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The phrase “civil twilight” is a scientific designation, referring to the period after sunset or before sunrise, ending or beginning when the sun is about six degrees below the horizon.

On clear days, during civil twilight, there is still enough light for ordinary activities to take place outside and only the brightest stars are visible in the sky. It is a time of transition, filled with beauty and possibility. Yet, “civil” is also a term referring to citizens and their concerns. And it is in this sense that “civil Twilight” recalls the remarkable life of Alexander Lucius Twilight—the first African American to be elected to any U.S. legislature.

Over six weeks, beginning Oct. 15, 1836, Twilight represented the town of Brownington in the Vermont General Assembly held in Montpelier. Issues before the assembly during the legislative session included the creation of a poor house in one of the counties, an act to increase the bounty on wolves, penalties for capital crimes, and proposed regulations governing the militia of Vermont. Twilight’s primary goal as a legislator was to argue against a law allowing land rents that supported the Orleans County Grammar School to be split to create a new school in Craftsbury. He was convinced that one good school would be better than two mediocre schools, which he feared would be a consequence of the legislation. Though the legislation was approved, despite Twilight’s best efforts, his presence was groundbreaking.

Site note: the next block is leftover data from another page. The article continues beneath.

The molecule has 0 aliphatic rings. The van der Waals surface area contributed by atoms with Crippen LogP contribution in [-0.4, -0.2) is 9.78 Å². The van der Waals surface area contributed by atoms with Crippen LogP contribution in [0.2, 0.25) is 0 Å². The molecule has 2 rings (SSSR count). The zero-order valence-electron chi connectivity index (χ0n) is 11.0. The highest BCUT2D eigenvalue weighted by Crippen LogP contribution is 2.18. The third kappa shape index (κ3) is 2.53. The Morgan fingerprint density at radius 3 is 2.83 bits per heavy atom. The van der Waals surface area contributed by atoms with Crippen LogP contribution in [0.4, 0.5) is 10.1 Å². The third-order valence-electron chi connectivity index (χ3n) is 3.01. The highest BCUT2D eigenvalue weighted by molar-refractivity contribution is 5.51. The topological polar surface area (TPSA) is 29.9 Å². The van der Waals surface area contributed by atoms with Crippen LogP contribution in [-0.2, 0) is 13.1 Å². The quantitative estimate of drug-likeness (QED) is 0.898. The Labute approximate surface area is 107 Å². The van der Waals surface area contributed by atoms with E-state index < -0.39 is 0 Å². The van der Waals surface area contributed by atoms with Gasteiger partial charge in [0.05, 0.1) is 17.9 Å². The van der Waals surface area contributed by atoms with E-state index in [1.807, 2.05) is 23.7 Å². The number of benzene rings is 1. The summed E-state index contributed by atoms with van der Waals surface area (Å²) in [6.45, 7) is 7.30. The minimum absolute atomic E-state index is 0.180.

Issues at the center of the national presidential election that same year, in which Democrat Martin Van Buren— President Andrew Jackson’s hand-picked successor— defeated several Whig Party candidates led by William Henry Harrison, highlight the broader political climate in which Twilight took up his leadership role as a public servant. Twilight’s election as America’s first Black legislator coincided with the U.S. House of Representatives, as part of the meetings of the 24th Congress, passing a “gag rule” prohibiting the House from considering anti-slavery petitions. The gag rule was a direct response to the growing influence of the American Anti-Slavery Society, which flooded Congress with anti-slavery petitions. The result of the gag order was that all petitions, memorials, or resolutions related to slavery were automatically tabled and no further discussion or action could be taken on them. Representative and former president John Quincy Adams worked tirelessly against the gag rule because it violated the Constitution. He finally succeeded in having the law repealed on December 3, 1844.

While Twilight commented on the evils of slavery in some of his sermons, he did not take a public stance in his political life against slavery or identify as an abolitionist. However, this political backdrop provides important context for fully appreciating Twilight’s impact on history.

Spencer Kuchle is Associate Director for Collections and Interpretation at the Old Stone House Museum & Historic Village.